Imagine waiting in line at the grocery store with a basket full of ingredients for tonight’s dinner. You’re in a rush. Ahead of you are several cent-counting seniors ready with coupons and flyers to negotiate a better deal. To your right is the self-checkout. Quick,
But it may cost somebody their job.
The possibilities of robots taking our jobs has been covered before. Automation replacing roles designed for humans has been happening for decades. Yet only one job has truly disappeared in this evolution: the elevator operator. Machines are present in many industries like food services, manufacturing, transportation, retail, and more. The fear of the rise of machines has mostly subsided (sorry, Terminator movies franchise). We live in a world where machines are tools that expedite our work without leaving us obsolete.
Should we still fear technology? What steps are we taking to protect ourselves? What is it about Artificial Intelligence (AI) that has Elon Musk on edge?
Take our jobs, just don’t kill us!
I might have joked about the Terminator too soon. Some of the world’s leading minds in robotics, including Musk, are pleading with the United Nations to ban the development and use of “killer robots”. They argue that this advancement of technology on the battlefield will bring about the “third revolution in warfare”. Disconcerting when you consider that revolutions one and two were gunpowder and nuclear arms, respectively.
Consider how robots have revolutionized the workplace; now think what they could potentially bring to war. Combat drones are one of the most recent additions, but these problems could grow exponentially in the years to come if left unchecked.
Hitchbot, a drifter’s life remembered
Hitchbot led a storied life. Part robot sidekick, part social experiment, it had one purpose: to hitchhike around the world. It made it through parts of Canada and Europe unscathed, depending on the kindness of drivers. Until it reached America where Hitchbot was found dismembered in Philadelphia, vandalized beyond repair.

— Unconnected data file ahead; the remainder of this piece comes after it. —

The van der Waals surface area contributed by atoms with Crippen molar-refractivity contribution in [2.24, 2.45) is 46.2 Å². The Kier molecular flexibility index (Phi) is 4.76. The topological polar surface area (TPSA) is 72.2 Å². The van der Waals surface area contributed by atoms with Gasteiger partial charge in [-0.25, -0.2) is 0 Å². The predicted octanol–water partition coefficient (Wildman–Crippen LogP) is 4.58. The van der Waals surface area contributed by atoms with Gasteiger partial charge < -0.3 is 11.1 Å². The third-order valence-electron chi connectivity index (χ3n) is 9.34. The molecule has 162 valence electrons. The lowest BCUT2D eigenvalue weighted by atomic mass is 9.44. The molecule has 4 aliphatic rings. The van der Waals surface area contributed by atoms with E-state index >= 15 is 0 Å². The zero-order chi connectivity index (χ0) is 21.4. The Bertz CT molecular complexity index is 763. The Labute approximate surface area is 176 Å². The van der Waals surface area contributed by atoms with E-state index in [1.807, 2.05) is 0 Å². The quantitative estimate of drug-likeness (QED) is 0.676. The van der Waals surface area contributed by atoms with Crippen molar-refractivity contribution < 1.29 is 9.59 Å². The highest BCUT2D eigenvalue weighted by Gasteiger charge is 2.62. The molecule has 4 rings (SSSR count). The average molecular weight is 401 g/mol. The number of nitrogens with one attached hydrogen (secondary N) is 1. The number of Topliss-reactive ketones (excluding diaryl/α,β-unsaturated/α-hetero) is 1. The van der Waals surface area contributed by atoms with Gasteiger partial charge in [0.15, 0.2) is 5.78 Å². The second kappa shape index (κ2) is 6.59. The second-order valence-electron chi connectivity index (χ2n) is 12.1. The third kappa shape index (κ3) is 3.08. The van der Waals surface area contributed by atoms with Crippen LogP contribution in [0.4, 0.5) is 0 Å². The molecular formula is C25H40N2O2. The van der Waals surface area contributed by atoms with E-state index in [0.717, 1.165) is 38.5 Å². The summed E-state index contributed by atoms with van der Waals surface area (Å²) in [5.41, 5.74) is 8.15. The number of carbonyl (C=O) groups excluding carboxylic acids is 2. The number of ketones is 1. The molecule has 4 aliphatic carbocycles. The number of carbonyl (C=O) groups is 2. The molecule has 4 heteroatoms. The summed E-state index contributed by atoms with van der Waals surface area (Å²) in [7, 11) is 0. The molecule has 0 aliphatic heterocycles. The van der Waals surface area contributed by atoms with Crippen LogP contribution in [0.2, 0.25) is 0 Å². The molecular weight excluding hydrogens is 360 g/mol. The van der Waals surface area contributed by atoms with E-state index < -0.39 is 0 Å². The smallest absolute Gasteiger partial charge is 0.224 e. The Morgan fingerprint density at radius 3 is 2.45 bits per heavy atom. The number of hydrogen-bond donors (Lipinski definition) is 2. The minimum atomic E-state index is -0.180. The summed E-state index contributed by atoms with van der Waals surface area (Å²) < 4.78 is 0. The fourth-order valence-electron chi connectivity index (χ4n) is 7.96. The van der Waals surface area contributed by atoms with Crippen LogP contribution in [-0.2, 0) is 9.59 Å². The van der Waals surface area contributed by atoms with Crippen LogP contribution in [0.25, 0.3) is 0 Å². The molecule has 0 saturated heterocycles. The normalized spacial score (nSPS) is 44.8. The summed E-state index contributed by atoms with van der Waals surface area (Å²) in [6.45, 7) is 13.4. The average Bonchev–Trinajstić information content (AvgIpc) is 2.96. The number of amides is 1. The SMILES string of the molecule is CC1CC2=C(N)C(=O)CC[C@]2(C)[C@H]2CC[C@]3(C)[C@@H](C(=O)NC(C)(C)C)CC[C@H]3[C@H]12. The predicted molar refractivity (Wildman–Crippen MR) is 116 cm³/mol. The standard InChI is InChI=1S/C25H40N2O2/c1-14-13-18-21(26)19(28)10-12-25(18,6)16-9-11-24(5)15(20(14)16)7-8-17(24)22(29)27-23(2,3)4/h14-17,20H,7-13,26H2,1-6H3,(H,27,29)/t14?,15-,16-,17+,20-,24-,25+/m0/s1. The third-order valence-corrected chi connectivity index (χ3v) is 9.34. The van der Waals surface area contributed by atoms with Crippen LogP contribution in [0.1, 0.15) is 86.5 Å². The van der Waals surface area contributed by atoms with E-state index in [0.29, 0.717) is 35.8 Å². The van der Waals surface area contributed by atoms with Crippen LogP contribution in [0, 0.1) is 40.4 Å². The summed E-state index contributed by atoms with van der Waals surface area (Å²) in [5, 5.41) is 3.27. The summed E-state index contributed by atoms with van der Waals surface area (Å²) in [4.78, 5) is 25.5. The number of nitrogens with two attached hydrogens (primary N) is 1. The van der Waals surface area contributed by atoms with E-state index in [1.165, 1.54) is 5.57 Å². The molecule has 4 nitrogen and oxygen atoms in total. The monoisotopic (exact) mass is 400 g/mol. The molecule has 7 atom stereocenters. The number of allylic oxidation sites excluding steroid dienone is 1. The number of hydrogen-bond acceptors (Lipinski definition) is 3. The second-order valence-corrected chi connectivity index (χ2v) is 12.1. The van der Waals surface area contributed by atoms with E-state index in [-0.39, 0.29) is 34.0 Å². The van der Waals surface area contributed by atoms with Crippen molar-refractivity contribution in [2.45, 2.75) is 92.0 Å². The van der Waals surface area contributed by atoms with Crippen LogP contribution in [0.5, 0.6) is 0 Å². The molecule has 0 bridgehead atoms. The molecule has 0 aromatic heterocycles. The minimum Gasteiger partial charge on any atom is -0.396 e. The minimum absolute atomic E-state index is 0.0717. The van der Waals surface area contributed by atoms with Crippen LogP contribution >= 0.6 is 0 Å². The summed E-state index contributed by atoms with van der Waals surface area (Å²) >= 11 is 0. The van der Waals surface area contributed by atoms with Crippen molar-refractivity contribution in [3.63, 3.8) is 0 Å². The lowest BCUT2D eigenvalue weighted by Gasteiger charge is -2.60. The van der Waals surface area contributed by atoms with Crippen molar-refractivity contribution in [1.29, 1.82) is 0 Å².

We’re used to seeing robots assemble cars, throw pitches or appear on BattleBots. Anything out of the ordinary and it’s difficult to tell how people will react to it. But lashing out at technology and development (like poor, doomed Hitchbot) will accomplish nothing. Instead, premeditative measures can help make the transition go smoother for many people.
Despite not yet taking over jobs completely, many predict the future loss of jobs due to automation. There might be a solution to this future problem in plain view. According to Quartz, “companies will profit significantly from workforce automation, so the private sector will be able to afford shouldering this burden, while at the same time still making greater profits.” McDonald’s is an example of a company giving way to automation to replace employees with automated kiosks. Yet they can easily provide Universal Basic Income for employees who get replaced.
The technology that will pay you
We’ve discussed robots and AI destined to take our jobs. How about the technology meant to create jobs? Surkus is an app that falls somewhere between a dating app and human resources. Signing up for this app invites you to exclusive events and parties in your city. Not just that, but you get paid to be there. Surkus replaces promoters, marketers and PR agencies by directly connecting a company or event with their client base. For the client, it’s a matter of signing up and receiving alerts for future (paid) events.
If you’re the one who’s dismembering innocent hitchhiking robots, please stop. This is not HBO’s Westworld that promotes humans taking out their violent aggression on cowboy robots. And it’s not Hitchbot’s fault that companies are moving towards automation. Keep in mind that there are solutions. We wouldn’t want the machines to hold a grudge against us. At least not until the United Nations makes a decision on these “killer robots”.
Alex Correa | The Edge Blog